Branches – I found this pretty Manzanita branch on one of my hikes. Add any branches you like from your garden.
Hay Bales, Brooms, Twine, and Clothes Pins
These cute accents I bought online. The little dried flowers I glued in the door windows. And the little leaves next to them are from my Manzanita bush. Here are the links to the brooms, hay bales, twine, and mini-clothes pins.
Also, I must mention that the cute picket fence adds a lot to the scene. You can find the fence here.
Cute Halloween Mouse
I bought him the minute I spied this little mouse at the store. He is so so cute and perfect for my little pumpkin fairy house! It’s like I built the house around this little guy! If you want this exact mouse, it will be available starting September 25th! Here is a link to another Halloween mouse. And today I found this one that’s adorable too!
Choosing a Pumpkin
If you want to hang a clothesline between two pumpkins, you should buy pumpkins with a stem attached.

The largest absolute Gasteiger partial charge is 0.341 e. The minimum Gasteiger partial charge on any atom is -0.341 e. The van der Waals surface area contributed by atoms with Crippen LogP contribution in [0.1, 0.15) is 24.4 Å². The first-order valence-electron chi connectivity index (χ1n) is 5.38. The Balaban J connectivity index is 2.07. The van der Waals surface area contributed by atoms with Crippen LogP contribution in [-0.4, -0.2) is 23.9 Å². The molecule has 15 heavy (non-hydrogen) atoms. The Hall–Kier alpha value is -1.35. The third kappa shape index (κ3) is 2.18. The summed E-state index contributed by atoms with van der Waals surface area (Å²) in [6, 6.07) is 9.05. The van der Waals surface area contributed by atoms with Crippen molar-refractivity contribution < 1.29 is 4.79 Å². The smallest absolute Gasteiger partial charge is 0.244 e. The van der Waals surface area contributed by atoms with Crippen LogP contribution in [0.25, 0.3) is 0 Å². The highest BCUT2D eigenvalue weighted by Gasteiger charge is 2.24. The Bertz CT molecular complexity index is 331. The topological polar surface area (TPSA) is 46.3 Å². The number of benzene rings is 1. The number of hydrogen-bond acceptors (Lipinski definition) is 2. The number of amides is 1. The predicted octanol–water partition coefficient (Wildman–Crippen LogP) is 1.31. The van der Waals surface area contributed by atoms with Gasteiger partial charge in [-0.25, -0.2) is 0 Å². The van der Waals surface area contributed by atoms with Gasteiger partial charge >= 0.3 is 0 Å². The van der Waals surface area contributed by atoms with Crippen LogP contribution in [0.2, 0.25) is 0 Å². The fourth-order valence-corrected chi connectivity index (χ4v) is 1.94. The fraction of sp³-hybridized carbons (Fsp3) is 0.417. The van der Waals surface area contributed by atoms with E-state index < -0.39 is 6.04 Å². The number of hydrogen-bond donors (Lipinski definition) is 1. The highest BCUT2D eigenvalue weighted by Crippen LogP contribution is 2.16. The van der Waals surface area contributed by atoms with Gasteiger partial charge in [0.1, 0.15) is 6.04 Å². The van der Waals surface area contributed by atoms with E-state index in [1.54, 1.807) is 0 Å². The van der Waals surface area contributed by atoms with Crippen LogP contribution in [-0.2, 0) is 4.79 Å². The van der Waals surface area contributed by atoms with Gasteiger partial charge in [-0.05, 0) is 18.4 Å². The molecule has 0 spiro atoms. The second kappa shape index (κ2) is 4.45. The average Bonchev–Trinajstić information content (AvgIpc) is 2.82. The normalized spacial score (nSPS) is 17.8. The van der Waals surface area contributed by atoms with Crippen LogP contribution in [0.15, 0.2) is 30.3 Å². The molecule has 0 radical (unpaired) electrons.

Faux or Real
That is the big question.
Faux is easier to carve, but the real pumpkin has a beautiful organic quality that adds charm to the fairy house.
Orange, White, Pink, or Green Pumpkin
The choices are plenty when it comes to pumpkins.
Orange is the traditional pumpkin and what most people love.
White has a more farmhouse style that might be nice with a sea of white pumpkins.
Of course, pink has a more feminine feel, and green pumpkins feel like they belong in your garden, surrounded by moss and ferns.
Large or Small Pumpkins